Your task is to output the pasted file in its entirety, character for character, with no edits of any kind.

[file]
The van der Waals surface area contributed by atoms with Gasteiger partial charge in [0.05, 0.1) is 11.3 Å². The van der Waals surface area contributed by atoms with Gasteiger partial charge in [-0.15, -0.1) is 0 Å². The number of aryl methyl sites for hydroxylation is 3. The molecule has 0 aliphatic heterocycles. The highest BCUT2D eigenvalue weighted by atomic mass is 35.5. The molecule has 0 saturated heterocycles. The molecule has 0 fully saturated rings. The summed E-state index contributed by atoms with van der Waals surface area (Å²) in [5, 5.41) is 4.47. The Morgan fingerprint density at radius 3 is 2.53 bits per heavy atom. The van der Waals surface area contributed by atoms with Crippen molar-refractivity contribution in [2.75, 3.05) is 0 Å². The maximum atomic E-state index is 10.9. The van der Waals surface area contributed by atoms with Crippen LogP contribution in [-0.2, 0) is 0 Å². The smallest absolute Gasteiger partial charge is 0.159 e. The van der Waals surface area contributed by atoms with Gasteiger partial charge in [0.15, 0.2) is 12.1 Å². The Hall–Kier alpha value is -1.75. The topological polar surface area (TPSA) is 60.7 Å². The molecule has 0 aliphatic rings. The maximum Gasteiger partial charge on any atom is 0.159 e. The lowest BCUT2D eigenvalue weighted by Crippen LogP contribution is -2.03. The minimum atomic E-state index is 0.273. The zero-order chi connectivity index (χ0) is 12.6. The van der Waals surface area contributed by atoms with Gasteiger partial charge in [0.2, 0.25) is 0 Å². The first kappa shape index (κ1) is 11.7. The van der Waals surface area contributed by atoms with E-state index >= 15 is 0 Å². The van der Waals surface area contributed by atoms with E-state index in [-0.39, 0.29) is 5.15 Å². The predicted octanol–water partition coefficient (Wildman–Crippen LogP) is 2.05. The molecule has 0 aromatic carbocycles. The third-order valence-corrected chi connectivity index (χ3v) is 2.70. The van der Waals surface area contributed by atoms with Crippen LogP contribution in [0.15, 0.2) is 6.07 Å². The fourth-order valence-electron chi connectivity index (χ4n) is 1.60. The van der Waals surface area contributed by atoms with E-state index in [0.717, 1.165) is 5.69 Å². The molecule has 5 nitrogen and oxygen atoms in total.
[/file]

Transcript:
The van der Waals surface area contributed by atoms with Gasteiger partial charge in [0.05, 0.1) is 11.3 Å². The van der Waals surface area contributed by atoms with Gasteiger partial charge in [-0.15, -0.1) is 0 Å². The number of aryl methyl sites for hydroxylation is 3. The molecule has 0 aliphatic heterocycles. The highest BCUT2D eigenvalue weighted by atomic mass is 35.5. The molecule has 0 saturated heterocycles. The molecule has 0 fully saturated rings. The summed E-state index contributed by atoms with van der Waals surface area (Å²) in [5, 5.41) is 4.47. The Morgan fingerprint density at radius 3 is 2.53 bits per heavy atom. The van der Waals surface area contributed by atoms with Crippen molar-refractivity contribution in [2.75, 3.05) is 0 Å². The maximum atomic E-state index is 10.9. The van der Waals surface area contributed by atoms with Crippen LogP contribution in [-0.2, 0) is 0 Å². The smallest absolute Gasteiger partial charge is 0.159 e. The van der Waals surface area contributed by atoms with Gasteiger partial charge in [0.15, 0.2) is 12.1 Å². The Hall–Kier alpha value is -1.75. The topological polar surface area (TPSA) is 60.7 Å². The molecule has 0 aliphatic rings. The maximum Gasteiger partial charge on any atom is 0.159 e. The lowest BCUT2D eigenvalue weighted by Crippen LogP contribution is -2.03. The minimum atomic E-state index is 0.273. The zero-order chi connectivity index (χ0) is 12.6. The van der Waals surface area contributed by atoms with Gasteiger partial charge in [0.2, 0.25) is 0 Å². The first kappa shape index (κ1) is 11.7. The van der Waals surface area contributed by atoms with E-state index >= 15 is 0 Å². The van der Waals surface area contributed by atoms with E-state index in [-0.39, 0.29) is 5.15 Å². The predicted octanol–water partition coefficient (Wildman–Crippen LogP) is 2.05. The molecule has 0 aromatic carbocycles. The third-order valence-corrected chi connectivity index (χ3v) is 2.70. The van der Waals surface area contributed by atoms with Crippen LogP contribution in [0.15, 0.2) is 6.07 Å². The fourth-order valence-electron chi connectivity index (χ4n) is 1.60. The van der Waals surface area contributed by atoms with E-state index in [0.717, 1.165) is 5.69 Å². The molecule has 5 nitrogen and oxygen atoms in total.